ItÃ¢â‚¬â„¢s that time of year again. Forbes has just published its 2008 World Billionaires Survey and a scan of the list reveals a number of industry heavyweights. Top of the list? Berkshire Hathaway chairman Warren Buffett, who ended Microsoft co-founder Bill GatesÃ¢â‚¬â„¢ 13-year reign as the worldÃ¢â‚¬â„¢s richest person, claiming the number one spot with an impressive net worth of $62 billion. Still, Buffett is not included in this yearÃ¢â‚¬â„¢s list of 11 insurance industry billionaires who have a combined net worth of $26.3 billion. Maurice Greenberg remains the top U.S. insurance industry billionaire contender with a net worth of $1.9 billion. Check out I.I.I. facts on insurance careers and employment.Ã‚
Act now or the costs of addressing key environmental issues will increase significantly. ThatÃ¢â‚¬â„¢s the message from the Organization for Economic Cooperation and Development (OECD) in its Environmental Outlook to 2030. The report identifies four priority areas where urgent action is needed: climate change, biodiversity loss, water scarcity and the impacts on human health of pollution and toxic chemicals. It highlights a mix of policies that can address these challenges in a cost-effective way. By 2030, world GDP is projected to nearly double from todayÃ¢â‚¬â„¢s levels. The OECD analysis shows that it would cost just over 1 percent of that growth to implement policies that can cut key air pollutants by about one third, and contain greenhouse gas emissions to about 12 percent, instead of 37 percent growth under the scenario without new policies. OECD also recommends use of market-based instruments, such as green taxes, efficient water pricing, emissions trading and polluter-pay systems. However, more stringent regulations and standards, such as for transport and building construction, are also needed.
Recent reports suggest that identity theft is on the decline, so new data from the Federal Trade Commission (FTC) makes for interesting reading. According to its findings, identity theft remains the number one consumer complaint received by the Federal Trade Commission (FTC), accounting for 32 percent of all fraud complaints in 2007. Some 258,427 identity theft complaints were reported to the FTC in 2007, up 5 percent on the previous year. Credit card fraud (23 percent) continues to be the most common form of reported identity theft, followed by phone or utilities fraud (18 percent), employment fraud (14 percent) and bank fraud (13 percent). Other significant categories of identity theft reported by victims were government documents/benefits fraud (11 percent) and loan fraud (5 percent). By the way, the metropolitan areas with the highest per capita rates of reported identity theft are Napa, California; Madera, California; and Greeley, Colorado. Check out further I.I.I. info on identity theft.Ã‚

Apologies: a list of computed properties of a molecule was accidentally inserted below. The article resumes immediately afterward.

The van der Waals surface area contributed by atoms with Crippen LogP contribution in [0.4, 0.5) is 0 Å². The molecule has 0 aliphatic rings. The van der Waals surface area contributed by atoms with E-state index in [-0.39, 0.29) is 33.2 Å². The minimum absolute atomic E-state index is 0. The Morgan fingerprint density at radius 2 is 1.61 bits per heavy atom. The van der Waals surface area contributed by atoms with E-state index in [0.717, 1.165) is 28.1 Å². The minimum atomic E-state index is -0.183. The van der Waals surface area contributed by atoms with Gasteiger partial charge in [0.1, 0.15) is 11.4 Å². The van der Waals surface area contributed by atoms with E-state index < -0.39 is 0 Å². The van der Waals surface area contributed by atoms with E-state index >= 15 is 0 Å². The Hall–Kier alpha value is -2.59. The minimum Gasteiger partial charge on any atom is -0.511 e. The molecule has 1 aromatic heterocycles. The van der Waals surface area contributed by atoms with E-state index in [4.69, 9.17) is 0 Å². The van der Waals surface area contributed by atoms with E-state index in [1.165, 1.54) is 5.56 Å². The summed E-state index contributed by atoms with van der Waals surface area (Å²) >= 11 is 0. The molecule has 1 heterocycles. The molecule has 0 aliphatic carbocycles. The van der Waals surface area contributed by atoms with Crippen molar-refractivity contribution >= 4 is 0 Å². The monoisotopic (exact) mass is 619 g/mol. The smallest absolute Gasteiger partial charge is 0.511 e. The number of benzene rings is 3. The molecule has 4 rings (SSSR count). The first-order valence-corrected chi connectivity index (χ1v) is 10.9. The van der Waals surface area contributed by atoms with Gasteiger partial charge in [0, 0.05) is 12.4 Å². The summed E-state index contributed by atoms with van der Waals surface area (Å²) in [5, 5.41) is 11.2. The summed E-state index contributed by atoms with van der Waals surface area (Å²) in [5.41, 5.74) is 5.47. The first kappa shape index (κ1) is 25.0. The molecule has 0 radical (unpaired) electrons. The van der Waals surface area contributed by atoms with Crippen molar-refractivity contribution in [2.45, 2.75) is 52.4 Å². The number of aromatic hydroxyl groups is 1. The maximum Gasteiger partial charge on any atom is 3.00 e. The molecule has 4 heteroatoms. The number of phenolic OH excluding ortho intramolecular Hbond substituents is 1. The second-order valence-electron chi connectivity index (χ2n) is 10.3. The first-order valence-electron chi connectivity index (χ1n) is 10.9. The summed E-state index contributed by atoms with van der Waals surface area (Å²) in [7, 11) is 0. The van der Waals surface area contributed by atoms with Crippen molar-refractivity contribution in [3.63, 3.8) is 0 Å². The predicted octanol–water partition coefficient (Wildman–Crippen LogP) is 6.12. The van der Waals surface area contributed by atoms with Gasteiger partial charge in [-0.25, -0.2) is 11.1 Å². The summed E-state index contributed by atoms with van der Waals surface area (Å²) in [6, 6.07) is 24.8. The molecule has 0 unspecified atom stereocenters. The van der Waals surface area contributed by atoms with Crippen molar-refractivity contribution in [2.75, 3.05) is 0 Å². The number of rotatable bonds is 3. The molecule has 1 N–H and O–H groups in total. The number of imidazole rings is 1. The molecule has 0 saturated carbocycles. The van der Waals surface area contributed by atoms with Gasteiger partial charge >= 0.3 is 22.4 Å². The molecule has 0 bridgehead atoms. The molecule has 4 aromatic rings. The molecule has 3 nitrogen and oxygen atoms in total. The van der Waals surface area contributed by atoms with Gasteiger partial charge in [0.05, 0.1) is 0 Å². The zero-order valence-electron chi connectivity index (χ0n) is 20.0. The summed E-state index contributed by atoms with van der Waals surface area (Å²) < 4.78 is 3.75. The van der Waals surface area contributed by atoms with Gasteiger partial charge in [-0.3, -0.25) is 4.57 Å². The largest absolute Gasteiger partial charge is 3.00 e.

As the annual legislative session gets underway tomorrow in Tallahassee, Florida, the availability and affordability of coastal property insurance continues to be a hot-button issue. So itÃ¢â‚¬â„¢s appropriate we check in with the latest poll of Florida voters for their take on the issue. The statewide poll, by the Property Casualty Insurers of America (PCI), surveyed and analyzed the views of 800 likely voters in the sunshine state. Its key findings:Ã‚
- Homeowners insurance ranked as the No. 2 overall priority among Floridians after property taxesÃ‚
- 91 percent agree that the state should focus on helping reduce losses through better storm-proofing, such as controlling how and where homes are builtÃ‚
- 75 percent of Floridians believe that the Legislature has not delivered on their promises to reduce the cost of homeowners insuranceÃ‚
- 75 percent of Floridians believe that the long-term stabilization of rates is more important than immediate rate relief